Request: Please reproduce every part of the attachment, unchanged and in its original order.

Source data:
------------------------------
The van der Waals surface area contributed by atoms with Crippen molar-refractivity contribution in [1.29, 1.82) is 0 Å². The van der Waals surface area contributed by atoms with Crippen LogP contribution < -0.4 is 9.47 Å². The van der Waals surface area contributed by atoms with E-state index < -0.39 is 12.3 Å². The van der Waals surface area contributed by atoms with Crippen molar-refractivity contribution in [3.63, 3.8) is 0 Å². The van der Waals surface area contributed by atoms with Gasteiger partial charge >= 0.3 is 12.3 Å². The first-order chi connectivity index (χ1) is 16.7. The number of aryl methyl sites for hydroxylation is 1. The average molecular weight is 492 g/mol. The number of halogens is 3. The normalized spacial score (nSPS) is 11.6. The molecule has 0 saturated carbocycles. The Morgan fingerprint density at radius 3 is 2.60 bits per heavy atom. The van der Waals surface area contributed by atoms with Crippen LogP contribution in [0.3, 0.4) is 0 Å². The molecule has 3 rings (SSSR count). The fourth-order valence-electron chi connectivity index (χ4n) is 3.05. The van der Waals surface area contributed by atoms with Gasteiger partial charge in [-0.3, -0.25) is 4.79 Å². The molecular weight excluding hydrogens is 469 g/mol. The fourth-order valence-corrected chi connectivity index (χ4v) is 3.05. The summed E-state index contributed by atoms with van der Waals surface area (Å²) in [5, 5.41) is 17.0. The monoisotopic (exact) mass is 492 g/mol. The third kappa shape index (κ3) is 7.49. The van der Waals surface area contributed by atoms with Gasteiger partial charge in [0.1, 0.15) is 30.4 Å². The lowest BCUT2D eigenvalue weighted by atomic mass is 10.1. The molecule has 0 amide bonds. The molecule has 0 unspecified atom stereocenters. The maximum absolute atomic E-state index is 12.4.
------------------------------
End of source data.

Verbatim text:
The van der Waals surface area contributed by atoms with Crippen molar-refractivity contribution in [1.29, 1.82) is 0 Å². The van der Waals surface area contributed by atoms with Crippen LogP contribution < -0.4 is 9.47 Å². The van der Waals surface area contributed by atoms with E-state index < -0.39 is 12.3 Å². The van der Waals surface area contributed by atoms with Crippen molar-refractivity contribution in [3.63, 3.8) is 0 Å². The van der Waals surface area contributed by atoms with Gasteiger partial charge >= 0.3 is 12.3 Å². The first-order chi connectivity index (χ1) is 16.7. The number of aryl methyl sites for hydroxylation is 1. The average molecular weight is 492 g/mol. The number of halogens is 3. The normalized spacial score (nSPS) is 11.6. The molecule has 0 saturated carbocycles. The Morgan fingerprint density at radius 3 is 2.60 bits per heavy atom. The van der Waals surface area contributed by atoms with Crippen LogP contribution in [0.3, 0.4) is 0 Å². The molecule has 3 rings (SSSR count). The fourth-order valence-electron chi connectivity index (χ4n) is 3.05. The van der Waals surface area contributed by atoms with Gasteiger partial charge in [-0.3, -0.25) is 4.79 Å². The molecular weight excluding hydrogens is 469 g/mol. The fourth-order valence-corrected chi connectivity index (χ4v) is 3.05. The summed E-state index contributed by atoms with van der Waals surface area (Å²) in [5, 5.41) is 17.0. The monoisotopic (exact) mass is 492 g/mol. The third kappa shape index (κ3) is 7.49. The van der Waals surface area contributed by atoms with Gasteiger partial charge in [0.1, 0.15) is 30.4 Å². The lowest BCUT2D eigenvalue weighted by atomic mass is 10.1. The molecule has 0 amide bonds. The molecule has 0 unspecified atom stereocenters. The maximum absolute atomic E-state index is 12.4.